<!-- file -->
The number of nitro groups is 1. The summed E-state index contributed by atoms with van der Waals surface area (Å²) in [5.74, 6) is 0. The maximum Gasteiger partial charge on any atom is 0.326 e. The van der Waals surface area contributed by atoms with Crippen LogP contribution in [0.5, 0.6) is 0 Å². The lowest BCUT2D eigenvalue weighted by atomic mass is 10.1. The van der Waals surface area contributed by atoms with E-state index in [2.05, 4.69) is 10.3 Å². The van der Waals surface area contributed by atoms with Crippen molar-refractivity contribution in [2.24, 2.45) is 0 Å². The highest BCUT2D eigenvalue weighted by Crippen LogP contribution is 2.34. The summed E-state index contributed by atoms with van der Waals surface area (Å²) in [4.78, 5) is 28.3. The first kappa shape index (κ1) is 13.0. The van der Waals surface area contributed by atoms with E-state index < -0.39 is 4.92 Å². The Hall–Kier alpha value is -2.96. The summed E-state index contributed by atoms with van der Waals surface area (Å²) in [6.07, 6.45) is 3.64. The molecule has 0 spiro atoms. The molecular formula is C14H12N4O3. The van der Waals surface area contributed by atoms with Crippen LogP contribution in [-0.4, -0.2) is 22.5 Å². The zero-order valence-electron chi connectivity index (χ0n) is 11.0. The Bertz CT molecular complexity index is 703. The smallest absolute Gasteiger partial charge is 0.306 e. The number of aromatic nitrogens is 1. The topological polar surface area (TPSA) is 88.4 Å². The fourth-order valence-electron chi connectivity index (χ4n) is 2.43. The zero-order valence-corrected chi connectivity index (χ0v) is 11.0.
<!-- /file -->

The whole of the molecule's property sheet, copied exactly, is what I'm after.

The number of nitro groups is 1. The summed E-state index contributed by atoms with van der Waals surface area (Å²) in [5.74, 6) is 0. The maximum Gasteiger partial charge on any atom is 0.326 e. The van der Waals surface area contributed by atoms with Crippen LogP contribution in [0.5, 0.6) is 0 Å². The lowest BCUT2D eigenvalue weighted by atomic mass is 10.1. The van der Waals surface area contributed by atoms with E-state index in [2.05, 4.69) is 10.3 Å². The van der Waals surface area contributed by atoms with Crippen molar-refractivity contribution in [2.24, 2.45) is 0 Å². The highest BCUT2D eigenvalue weighted by Crippen LogP contribution is 2.34. The summed E-state index contributed by atoms with van der Waals surface area (Å²) in [4.78, 5) is 28.3. The first kappa shape index (κ1) is 13.0. The van der Waals surface area contributed by atoms with E-state index < -0.39 is 4.92 Å². The Hall–Kier alpha value is -2.96. The summed E-state index contributed by atoms with van der Waals surface area (Å²) in [6.07, 6.45) is 3.64. The molecule has 0 spiro atoms. The molecular formula is C14H12N4O3. The van der Waals surface area contributed by atoms with Crippen LogP contribution in [-0.4, -0.2) is 22.5 Å². The zero-order valence-electron chi connectivity index (χ0n) is 11.0. The Bertz CT molecular complexity index is 703. The smallest absolute Gasteiger partial charge is 0.306 e. The number of aromatic nitrogens is 1. The topological polar surface area (TPSA) is 88.4 Å². The fourth-order valence-electron chi connectivity index (χ4n) is 2.43. The zero-order valence-corrected chi connectivity index (χ0v) is 11.0.